2. The prime minister will engage in negotiations to form a coalition according to his own judgment. After the completed coalition agreement is formulated, the agreement will be brought before the plenum for approval before any signature which obligates both sides.
3. The plenum will convene to approve the agreement within 48 hours of being called upon by the prime minister.
Netanyahu considered this proposal to be the solution to all of his problems:
I. It does not pose any challenge to the prime minister nor does it tie the prime minister's hands. Sharon is licensed to engage in negotiations with anyone he chooses, including Labor.
II. It preserves Likud unity.
III. It does not disqualify any party unilaterally.
IV. It might placate Silvan Shalom, as it grants veto power to the plenum on all matters, including appointments.
Netanyahu concluded that the only remaining problem was Sharon. The prime minister might consider a proposal of this sort to be nothing less than surrender. Almost unconditional. The chance that the Likud convention would approve a coalition with Labor at the Mann Auditorium on Wednesday night seemed insignificant. Sharon might even think Bibi was laying a trap for him. Sharon would lead negotiations and bring the agreement to the convention for approval only to find his heir, Netanyahu, waiting to lead the opposition upon the prime minister's demise.
However, Sharon never saw Netanyahu's proposal. It was never placed on the prime minister's desk, because it was first rejected by opposition leaders, who forecast prevailing winds at the convention and knew that victory was at hand. Netanyahu shelved the proposal, which appears here for the first time.
The proposal has an element of irony: Until 1993, the Likud constitution required party leaders to present coalition agreements to the Likud Central Committee for approval. In 1993, the constitution was changed, and the authority to approve coalition agreements was transferred to the new party chairman who was unwilling to be restrained by a party body. The name of that chairman was Benjamin Netanyahu.
The `Tegar' letter
Those searching for the authentic, profound reason for Sharon's stinging, humiliating defeat in the Likud convention might find it in the main points of a letter published here. This is a letter by leaders of the "Tegar" challenge group, a group of Likud founders sent to meet with Sharon on August 8, 10 days before the Likud plenum convened. The Tegar group includes the most senior, rooted, and extreme members of the Likud. As far as they are concerned, nothing has changed since the state was established. The Mapai is still the Mapai. The Irgun is still the Irgun, and the Jordan River still has two banks. This bank is ours, and so is that one. Anyone who questions this conclusion is subject to the same verdict.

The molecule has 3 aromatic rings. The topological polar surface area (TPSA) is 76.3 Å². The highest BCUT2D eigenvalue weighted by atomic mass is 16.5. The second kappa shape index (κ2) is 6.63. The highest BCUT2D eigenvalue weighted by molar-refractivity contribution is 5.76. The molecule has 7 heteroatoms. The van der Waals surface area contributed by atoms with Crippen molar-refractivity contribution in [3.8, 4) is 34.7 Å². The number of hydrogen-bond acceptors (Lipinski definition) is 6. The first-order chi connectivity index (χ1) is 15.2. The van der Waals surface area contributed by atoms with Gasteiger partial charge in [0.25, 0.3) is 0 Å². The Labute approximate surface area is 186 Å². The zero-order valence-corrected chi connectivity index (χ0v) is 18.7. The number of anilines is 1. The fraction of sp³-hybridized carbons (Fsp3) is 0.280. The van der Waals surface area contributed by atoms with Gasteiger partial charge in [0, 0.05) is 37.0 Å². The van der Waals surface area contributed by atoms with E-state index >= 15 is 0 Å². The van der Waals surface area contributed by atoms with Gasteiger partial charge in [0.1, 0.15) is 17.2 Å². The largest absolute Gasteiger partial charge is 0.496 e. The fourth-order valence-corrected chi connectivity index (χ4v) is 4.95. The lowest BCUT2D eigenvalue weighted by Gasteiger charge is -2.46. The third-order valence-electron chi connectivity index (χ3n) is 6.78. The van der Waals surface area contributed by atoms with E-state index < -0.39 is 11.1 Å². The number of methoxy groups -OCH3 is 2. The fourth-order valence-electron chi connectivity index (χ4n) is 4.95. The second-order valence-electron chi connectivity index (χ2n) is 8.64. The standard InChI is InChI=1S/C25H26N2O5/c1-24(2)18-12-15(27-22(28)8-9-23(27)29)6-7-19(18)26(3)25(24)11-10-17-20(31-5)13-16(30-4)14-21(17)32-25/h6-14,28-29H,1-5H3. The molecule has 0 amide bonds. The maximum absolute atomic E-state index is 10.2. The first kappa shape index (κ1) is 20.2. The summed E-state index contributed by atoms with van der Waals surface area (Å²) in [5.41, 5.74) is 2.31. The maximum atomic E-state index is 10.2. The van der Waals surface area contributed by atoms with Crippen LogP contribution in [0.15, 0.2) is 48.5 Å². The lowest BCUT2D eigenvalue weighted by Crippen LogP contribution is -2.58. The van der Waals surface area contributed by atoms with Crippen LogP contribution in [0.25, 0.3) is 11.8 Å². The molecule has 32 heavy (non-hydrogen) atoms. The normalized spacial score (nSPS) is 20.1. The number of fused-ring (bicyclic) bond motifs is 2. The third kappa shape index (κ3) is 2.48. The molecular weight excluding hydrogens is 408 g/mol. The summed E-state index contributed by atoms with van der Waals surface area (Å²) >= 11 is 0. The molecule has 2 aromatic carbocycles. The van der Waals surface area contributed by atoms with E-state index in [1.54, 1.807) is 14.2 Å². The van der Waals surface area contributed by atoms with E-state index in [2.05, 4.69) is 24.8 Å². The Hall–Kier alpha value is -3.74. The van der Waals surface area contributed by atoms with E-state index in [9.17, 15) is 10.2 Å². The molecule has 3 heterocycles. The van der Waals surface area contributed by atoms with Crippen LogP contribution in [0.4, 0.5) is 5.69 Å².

"Ministers, MKs, and others are speechless," write Tegar leaders Eli Sheetrit and attorney Shmuel (Sami) Samuel to Sharon. "They tremble before your mighty hand, the style of threats and grandiose conquest that you deploy. You listen to no one. You coerce and dismiss, act like master of the Likud household and the nation, and do anything you like ..." In another part of the letter they scold Sharon, "You will not be the one to brand a senior, ideological, nationalist movement with leftist, Peace Now labels ... You joined this party."
"As it is now clear," write Sheetrit and Samuel to Sharon, "with the wisdom of hindsight, all of your deeds were planned in advance. You ruined the Likud and its institutions in order to do with the party what you will - without inhibition. You ignore the convention membership and dismiss all its decisions. As far as you are concerned, they do not exist. You promised, before all and sundry in a Central Committee meeting, to honor and implement the results of the Likud referendum. Your promise did not last three days. You promised peace and security. Where are they?
"Gather up your courage," the two writers close. "Stand up and resign from the chairmanship of the Likud and from the government. Only in this way will you prevent an inconceivable catastrophe from befalling the People of Israel and the settlers of Gush Katif. If you do not return to your senses and reverse your decision to uproot Jews, the chief justice of Jewish history will condemn you to eternal damnation."
"We wrote this letter in plain speech, so that even the common citizen would understand," Samuel said yesterday, despite the fact that the letter was sent to a select few due to budget constraints. No. Samuel does not view the letter as being extraordinarily harsh. They sent Sharon a similar letter several months ago. The writers even received confirmation from the Prime Minister's Office that their letter arrived.